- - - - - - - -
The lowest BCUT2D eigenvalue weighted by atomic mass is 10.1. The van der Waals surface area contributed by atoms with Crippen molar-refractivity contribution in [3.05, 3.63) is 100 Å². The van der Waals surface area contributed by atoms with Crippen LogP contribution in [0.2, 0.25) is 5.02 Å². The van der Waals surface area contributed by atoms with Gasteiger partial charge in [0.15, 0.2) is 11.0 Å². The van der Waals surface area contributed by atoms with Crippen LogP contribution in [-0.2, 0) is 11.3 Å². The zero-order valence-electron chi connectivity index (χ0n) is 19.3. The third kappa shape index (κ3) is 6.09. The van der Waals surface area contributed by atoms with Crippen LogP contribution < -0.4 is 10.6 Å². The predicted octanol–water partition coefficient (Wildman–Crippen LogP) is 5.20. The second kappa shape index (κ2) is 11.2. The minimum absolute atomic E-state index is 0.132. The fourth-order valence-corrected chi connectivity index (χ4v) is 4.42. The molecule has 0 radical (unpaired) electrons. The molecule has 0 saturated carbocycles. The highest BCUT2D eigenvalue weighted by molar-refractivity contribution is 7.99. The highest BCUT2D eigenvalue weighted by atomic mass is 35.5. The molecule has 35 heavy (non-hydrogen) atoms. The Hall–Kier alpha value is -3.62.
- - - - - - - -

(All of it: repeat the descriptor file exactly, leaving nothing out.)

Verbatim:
The lowest BCUT2D eigenvalue weighted by atomic mass is 10.1. The van der Waals surface area contributed by atoms with Crippen molar-refractivity contribution in [3.05, 3.63) is 100 Å². The van der Waals surface area contributed by atoms with Crippen LogP contribution in [0.2, 0.25) is 5.02 Å². The van der Waals surface area contributed by atoms with Gasteiger partial charge in [0.15, 0.2) is 11.0 Å². The van der Waals surface area contributed by atoms with Crippen LogP contribution in [-0.2, 0) is 11.3 Å². The zero-order valence-electron chi connectivity index (χ0n) is 19.3. The third kappa shape index (κ3) is 6.09. The van der Waals surface area contributed by atoms with Crippen LogP contribution < -0.4 is 10.6 Å². The predicted octanol–water partition coefficient (Wildman–Crippen LogP) is 5.20. The second kappa shape index (κ2) is 11.2. The minimum absolute atomic E-state index is 0.132. The fourth-order valence-corrected chi connectivity index (χ4v) is 4.42. The molecule has 0 radical (unpaired) electrons. The molecule has 0 saturated carbocycles. The highest BCUT2D eigenvalue weighted by molar-refractivity contribution is 7.99. The highest BCUT2D eigenvalue weighted by atomic mass is 35.5. The molecule has 35 heavy (non-hydrogen) atoms. The Hall–Kier alpha value is -3.62.